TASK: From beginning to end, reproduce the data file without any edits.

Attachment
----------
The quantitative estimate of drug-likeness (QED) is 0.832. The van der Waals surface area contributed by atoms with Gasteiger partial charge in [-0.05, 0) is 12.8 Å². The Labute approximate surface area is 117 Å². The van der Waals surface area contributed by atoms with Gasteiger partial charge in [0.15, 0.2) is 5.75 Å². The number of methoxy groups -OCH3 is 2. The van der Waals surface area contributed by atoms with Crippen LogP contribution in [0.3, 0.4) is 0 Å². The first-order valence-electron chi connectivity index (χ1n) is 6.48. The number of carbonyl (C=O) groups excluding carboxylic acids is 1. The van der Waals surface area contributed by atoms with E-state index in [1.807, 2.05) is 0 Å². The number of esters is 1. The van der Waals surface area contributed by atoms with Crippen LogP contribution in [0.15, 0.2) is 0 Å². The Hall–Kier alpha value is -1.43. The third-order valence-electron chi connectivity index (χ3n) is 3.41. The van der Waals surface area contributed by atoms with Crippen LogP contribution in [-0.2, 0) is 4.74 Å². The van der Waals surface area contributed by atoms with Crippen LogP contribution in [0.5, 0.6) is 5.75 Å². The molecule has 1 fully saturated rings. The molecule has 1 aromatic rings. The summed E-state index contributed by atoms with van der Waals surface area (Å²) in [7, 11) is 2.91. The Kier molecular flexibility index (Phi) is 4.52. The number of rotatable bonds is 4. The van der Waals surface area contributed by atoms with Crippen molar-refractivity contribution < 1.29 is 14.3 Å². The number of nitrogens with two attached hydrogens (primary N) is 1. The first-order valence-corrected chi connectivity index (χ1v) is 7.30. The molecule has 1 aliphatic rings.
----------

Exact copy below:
The quantitative estimate of drug-likeness (QED) is 0.832. The van der Waals surface area contributed by atoms with Gasteiger partial charge in [-0.05, 0) is 12.8 Å². The Labute approximate surface area is 117 Å². The van der Waals surface area contributed by atoms with Gasteiger partial charge in [0.15, 0.2) is 5.75 Å². The number of methoxy groups -OCH3 is 2. The van der Waals surface area contributed by atoms with Crippen LogP contribution in [0.3, 0.4) is 0 Å². The first-order valence-electron chi connectivity index (χ1n) is 6.48. The number of carbonyl (C=O) groups excluding carboxylic acids is 1. The van der Waals surface area contributed by atoms with E-state index in [1.807, 2.05) is 0 Å². The number of esters is 1. The van der Waals surface area contributed by atoms with Crippen LogP contribution in [0.15, 0.2) is 0 Å². The Hall–Kier alpha value is -1.43. The third-order valence-electron chi connectivity index (χ3n) is 3.41. The van der Waals surface area contributed by atoms with Crippen LogP contribution in [-0.2, 0) is 4.74 Å². The van der Waals surface area contributed by atoms with Crippen LogP contribution in [0.5, 0.6) is 5.75 Å². The molecule has 1 fully saturated rings. The molecule has 1 aromatic rings. The summed E-state index contributed by atoms with van der Waals surface area (Å²) in [7, 11) is 2.91. The Kier molecular flexibility index (Phi) is 4.52. The number of rotatable bonds is 4. The van der Waals surface area contributed by atoms with Crippen molar-refractivity contribution < 1.29 is 14.3 Å². The number of nitrogens with two attached hydrogens (primary N) is 1. The first-order valence-corrected chi connectivity index (χ1v) is 7.30. The molecule has 1 aliphatic rings.